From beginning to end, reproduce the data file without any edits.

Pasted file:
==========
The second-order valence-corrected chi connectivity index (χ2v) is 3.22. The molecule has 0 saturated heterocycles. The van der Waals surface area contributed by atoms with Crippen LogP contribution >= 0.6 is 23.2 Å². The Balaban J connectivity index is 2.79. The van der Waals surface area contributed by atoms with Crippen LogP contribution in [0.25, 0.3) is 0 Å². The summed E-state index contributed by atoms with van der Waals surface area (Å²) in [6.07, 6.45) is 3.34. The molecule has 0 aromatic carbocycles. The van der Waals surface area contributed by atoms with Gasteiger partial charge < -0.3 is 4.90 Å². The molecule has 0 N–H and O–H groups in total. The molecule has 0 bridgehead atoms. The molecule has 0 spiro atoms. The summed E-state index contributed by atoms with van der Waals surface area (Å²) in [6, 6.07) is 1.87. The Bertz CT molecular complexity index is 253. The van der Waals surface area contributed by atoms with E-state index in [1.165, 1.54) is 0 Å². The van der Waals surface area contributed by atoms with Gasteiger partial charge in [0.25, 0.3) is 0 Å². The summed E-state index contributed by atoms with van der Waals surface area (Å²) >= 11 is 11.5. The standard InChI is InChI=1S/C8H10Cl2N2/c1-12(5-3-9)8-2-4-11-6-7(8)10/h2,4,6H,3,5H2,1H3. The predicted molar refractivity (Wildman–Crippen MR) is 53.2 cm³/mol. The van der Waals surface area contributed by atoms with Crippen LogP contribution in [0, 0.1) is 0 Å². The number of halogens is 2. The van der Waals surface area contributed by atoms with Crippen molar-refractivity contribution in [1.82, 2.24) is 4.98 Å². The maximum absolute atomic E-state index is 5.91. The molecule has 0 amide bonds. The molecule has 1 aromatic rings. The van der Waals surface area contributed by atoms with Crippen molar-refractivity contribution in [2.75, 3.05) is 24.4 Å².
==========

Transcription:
The second-order valence-corrected chi connectivity index (χ2v) is 3.22. The molecule has 0 saturated heterocycles. The van der Waals surface area contributed by atoms with Crippen LogP contribution >= 0.6 is 23.2 Å². The Balaban J connectivity index is 2.79. The van der Waals surface area contributed by atoms with Crippen LogP contribution in [0.25, 0.3) is 0 Å². The summed E-state index contributed by atoms with van der Waals surface area (Å²) in [6.07, 6.45) is 3.34. The molecule has 0 aromatic carbocycles. The van der Waals surface area contributed by atoms with Gasteiger partial charge < -0.3 is 4.90 Å². The molecule has 0 N–H and O–H groups in total. The molecule has 0 bridgehead atoms. The molecule has 0 spiro atoms. The summed E-state index contributed by atoms with van der Waals surface area (Å²) in [6, 6.07) is 1.87. The Bertz CT molecular complexity index is 253. The van der Waals surface area contributed by atoms with E-state index in [1.165, 1.54) is 0 Å². The van der Waals surface area contributed by atoms with Gasteiger partial charge in [0.25, 0.3) is 0 Å². The summed E-state index contributed by atoms with van der Waals surface area (Å²) >= 11 is 11.5. The standard InChI is InChI=1S/C8H10Cl2N2/c1-12(5-3-9)8-2-4-11-6-7(8)10/h2,4,6H,3,5H2,1H3. The predicted molar refractivity (Wildman–Crippen MR) is 53.2 cm³/mol. The van der Waals surface area contributed by atoms with Crippen LogP contribution in [0, 0.1) is 0 Å². The number of halogens is 2. The van der Waals surface area contributed by atoms with Crippen molar-refractivity contribution in [1.82, 2.24) is 4.98 Å². The maximum absolute atomic E-state index is 5.91. The molecule has 0 amide bonds. The molecule has 1 aromatic rings. The van der Waals surface area contributed by atoms with Crippen molar-refractivity contribution in [2.75, 3.05) is 24.4 Å².